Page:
Consumer activists see the move as an impractical one and a setback for aggrieved homebuyers even as developers and some other stakeholders have welcomed it.
Setback for buyers
Nothing will change for homebuyers whose applications have already been accepted by the NCLT, but new applicants may have to comply with the new rule after it becomes law.
“The amendment provides no relief to real estate companies for existing ongoing projects where NCLT has admitted applications for initiating insolvency proceedings filed by homebuyers. These will be subjected to the full insolvency resolution process under IBC," said Ashoo Gupta, partner, Shardul Amarchand Mangaldas & Co., a law firm.
However, there is no guarantee that any new application filed before the proposal is enacted into law will be accepted either. NCLT has the right to reject the application of a financial creditor and not start proceedings against the defaulting developer. “If an application filed by the homebuyer has not been admitted before the amendment bill comes into effect as an Act of Parliament, then such application will have to be modified to meet the new requirement, within 30 days of the Act coming into effect," said Gupta.
If such a modification is not carried out, the application will be deemed to have been withdrawn after 30 days, he added. “Thirty days is too less for bringing so many homebuyers together," said Abhay Upadhyay, president, Forum For People’s Collective Efforts, a Kolkata-based consumer body.
There are other practical challenges as well. “For all practical purposes, this amendment can block this forum (NCLT) permanently. In most cases, you will see less than 5% of the homebuyers taking the legal route against the developers. Homebuyers do form associations, but only a few people take the lead. Bringing at least 100 or 10% of homebuyers together is very difficult," said Upadhyay.
Apart from coordination, the costs involved in gathering data for so many people can discourage homebuyers from taking this route. “Most buyers would already be burdened with servicing the home loan. The amendment will make it necessary to spend extra money on collection of data and extra time in mobilizing other buyers to file a case," said Jehangir Gai, a Mumbai-based consumer activist.
However, moving NCLT collectively may help buyers bring down the litigation cost. “As this is a large enough problem, it will be helpful to go collectively, and will also bring down the cost of litigation," said Mudassir Zaidi, executive director, North, Knight Frank India, real estate consultancy firm.
Activists said that homebuyers were included as financial creditors after a lot of struggle, and the current move was a step down from what they had achieved. In June 2018, IBC was amended to give homebuyers the right to initiate a case against an errant developer. They were allowed the right to be on the committee of creditors and were given voting rights to influence the resolution process.
“A total of 1,821 cases filed by homebuyers against builders since June 2018 were pending in NCLT as on 30 September 2019," said Anurag Singh Thakur, minister of state for finance and corporate affairs, in Parliament last month.
Ever since the homebuyers got the financial creditors’ status, developers have been alleging that the law was being misused, leading to more project delays (read more). The change, they said, would reduce cases of misuse and protect the developers.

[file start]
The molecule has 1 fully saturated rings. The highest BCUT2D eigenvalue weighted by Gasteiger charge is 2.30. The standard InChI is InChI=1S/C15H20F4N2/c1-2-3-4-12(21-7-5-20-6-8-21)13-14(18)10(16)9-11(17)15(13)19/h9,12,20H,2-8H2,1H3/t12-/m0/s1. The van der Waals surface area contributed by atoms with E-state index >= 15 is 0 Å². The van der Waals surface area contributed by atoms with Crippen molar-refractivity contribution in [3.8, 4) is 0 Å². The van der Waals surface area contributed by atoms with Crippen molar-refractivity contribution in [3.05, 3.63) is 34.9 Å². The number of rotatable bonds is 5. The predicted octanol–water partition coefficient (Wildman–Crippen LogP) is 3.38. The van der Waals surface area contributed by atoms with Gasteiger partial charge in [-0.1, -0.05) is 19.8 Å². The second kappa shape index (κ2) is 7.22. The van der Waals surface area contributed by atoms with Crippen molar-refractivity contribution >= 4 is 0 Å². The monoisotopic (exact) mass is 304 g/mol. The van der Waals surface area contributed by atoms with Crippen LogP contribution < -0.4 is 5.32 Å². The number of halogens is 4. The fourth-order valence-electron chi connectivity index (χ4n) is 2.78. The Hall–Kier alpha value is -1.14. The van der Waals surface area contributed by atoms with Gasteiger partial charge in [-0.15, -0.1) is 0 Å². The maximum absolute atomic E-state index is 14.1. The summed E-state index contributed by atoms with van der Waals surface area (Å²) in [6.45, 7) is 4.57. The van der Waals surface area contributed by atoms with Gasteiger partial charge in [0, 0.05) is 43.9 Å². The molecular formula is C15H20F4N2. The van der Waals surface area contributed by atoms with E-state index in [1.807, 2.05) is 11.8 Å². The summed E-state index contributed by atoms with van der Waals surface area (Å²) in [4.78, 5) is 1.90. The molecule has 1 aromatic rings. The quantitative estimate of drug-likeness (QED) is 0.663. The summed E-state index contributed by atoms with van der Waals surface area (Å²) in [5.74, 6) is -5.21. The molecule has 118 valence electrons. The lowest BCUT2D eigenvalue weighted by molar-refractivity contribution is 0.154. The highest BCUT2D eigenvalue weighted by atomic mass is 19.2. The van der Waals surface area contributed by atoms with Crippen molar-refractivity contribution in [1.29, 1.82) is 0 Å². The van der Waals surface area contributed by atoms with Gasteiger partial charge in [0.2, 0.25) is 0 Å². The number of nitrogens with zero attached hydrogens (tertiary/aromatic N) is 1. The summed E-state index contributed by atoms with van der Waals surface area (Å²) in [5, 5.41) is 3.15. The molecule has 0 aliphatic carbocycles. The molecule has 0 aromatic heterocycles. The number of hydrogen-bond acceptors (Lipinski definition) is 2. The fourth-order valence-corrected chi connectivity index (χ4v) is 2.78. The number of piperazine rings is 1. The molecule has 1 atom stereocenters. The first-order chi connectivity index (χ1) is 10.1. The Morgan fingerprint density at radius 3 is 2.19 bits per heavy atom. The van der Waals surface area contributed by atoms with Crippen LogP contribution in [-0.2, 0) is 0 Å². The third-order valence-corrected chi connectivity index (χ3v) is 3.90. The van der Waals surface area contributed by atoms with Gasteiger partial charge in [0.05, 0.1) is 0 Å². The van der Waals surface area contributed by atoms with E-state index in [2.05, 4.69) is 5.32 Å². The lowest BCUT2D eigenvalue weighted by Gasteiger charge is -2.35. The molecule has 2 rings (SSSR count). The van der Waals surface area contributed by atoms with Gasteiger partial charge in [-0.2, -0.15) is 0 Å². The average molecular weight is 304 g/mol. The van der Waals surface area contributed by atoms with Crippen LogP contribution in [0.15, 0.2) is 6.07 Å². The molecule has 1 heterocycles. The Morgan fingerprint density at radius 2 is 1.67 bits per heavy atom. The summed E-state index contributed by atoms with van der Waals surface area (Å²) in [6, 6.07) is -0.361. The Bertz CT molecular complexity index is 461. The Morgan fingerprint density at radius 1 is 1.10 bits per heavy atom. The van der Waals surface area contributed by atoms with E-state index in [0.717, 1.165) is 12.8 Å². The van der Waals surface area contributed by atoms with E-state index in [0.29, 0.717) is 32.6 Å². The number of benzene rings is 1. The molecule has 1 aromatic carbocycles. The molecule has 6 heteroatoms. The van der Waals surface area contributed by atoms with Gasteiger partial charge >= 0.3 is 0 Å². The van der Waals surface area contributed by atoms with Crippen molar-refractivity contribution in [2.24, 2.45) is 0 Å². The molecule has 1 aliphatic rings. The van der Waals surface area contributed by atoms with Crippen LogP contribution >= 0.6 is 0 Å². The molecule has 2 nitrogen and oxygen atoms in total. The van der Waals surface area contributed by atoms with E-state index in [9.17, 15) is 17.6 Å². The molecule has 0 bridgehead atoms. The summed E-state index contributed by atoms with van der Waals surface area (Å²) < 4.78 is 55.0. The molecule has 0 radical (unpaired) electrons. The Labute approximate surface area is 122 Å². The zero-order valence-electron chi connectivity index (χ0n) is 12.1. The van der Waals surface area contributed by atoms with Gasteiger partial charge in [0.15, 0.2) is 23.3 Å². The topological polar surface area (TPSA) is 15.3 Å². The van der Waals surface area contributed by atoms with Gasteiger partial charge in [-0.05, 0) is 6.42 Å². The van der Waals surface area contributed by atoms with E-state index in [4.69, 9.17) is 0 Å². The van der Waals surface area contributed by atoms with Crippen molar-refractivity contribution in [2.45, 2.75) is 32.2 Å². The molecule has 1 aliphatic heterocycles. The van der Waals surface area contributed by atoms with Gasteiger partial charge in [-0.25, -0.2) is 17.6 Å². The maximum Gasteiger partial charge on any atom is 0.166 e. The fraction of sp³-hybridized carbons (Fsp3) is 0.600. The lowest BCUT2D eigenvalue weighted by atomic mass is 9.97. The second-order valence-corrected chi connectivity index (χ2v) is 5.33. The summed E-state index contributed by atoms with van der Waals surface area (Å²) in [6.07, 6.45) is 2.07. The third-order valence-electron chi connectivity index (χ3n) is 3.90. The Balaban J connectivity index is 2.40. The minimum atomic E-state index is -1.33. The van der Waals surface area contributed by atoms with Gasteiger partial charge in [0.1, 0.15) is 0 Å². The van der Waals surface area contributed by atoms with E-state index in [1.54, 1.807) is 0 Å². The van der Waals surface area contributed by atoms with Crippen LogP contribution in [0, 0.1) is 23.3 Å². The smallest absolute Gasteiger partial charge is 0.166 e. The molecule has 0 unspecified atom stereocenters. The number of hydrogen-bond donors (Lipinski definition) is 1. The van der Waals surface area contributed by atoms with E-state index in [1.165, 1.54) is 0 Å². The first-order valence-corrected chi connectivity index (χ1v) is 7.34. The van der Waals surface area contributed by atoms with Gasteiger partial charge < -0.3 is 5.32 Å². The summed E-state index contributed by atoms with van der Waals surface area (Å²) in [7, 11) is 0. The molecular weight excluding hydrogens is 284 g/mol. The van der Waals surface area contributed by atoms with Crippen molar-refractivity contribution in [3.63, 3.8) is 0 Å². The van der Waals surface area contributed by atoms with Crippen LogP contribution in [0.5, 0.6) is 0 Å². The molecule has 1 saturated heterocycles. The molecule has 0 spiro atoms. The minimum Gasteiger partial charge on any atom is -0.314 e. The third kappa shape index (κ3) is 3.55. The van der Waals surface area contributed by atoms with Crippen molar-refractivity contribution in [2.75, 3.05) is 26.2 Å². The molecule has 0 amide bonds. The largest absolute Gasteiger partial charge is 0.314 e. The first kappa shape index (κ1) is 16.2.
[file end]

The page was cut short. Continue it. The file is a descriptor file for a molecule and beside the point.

“When two or three people go to NCLT, the objective may not be to get their houses but to recover their money, given the present scenario, where if you had invested, say, ₹1 crore, you may only get, say, ₹80 lakh when you sell the property," said Anil Goel, founder and chairman, AAA Insolvency Professionals LLP, a Delhi-based insolvency professionals’ entity. There are cases where buyers have approached NCLT even though the projects were delayed by only a few months, he added.
“IBC was brought in to review the insolvent companies which are net worth negative, but now even net worth positive companies are being dragged to NCLT. Also, IBC is company-specific and not project-specific. So, when a homebuyer from a single project takes a company to NCLT, all its projects get jeopardized," said Pankaj Goel, secretary, Confederation of Real Estate Developers’ Association of India National.
The middle path
Developers have been demanding an increase in the minimum number of people required to take a company to NCLT to two-thirds of the total homebuyers in a project. They have also been demanding that the real estate regulatory authority (Rera) be made the sole authority to address the grievances of homebuyers. The proposed rules have not given in to these demands in entirety and seem to have taken a middle path.
“Even under company law, a single shareholder can’t raise the issue. Shareholders with minimum 10% of the total paid-up capital are required," said Mukesh Jain, a Mumbai-based corporate lawyer and founder, Mukesh Jain and Associates, a law firm.
For lakhs of aggrieved homebuyers, however, the move is a let-down, and poses challenges. “It is impossible to implement the amendment since sales are an ongoing process and the figures keep changing, which will keep changing the number of homebuyers constituting 10% (in case 10% of the homebuyers in the project is lower than 100). How will homebuyers track sales on a daily basis? Further, even if they somehow manage to do it, if the developer settles with some of the buyers before the case is admitted, the numbers may again fall below the threshold. Keeping the flock together for a long period will be impossible," said Upadhyay.
It may be noted that the number of homebuyers need to comply with the stipulated limit only till the case is admitted, said Jain.
According to government data, about 1,600 projects and over 450,000 units are stalled across India. It still needs to be seen what course the resolution process takes in the future.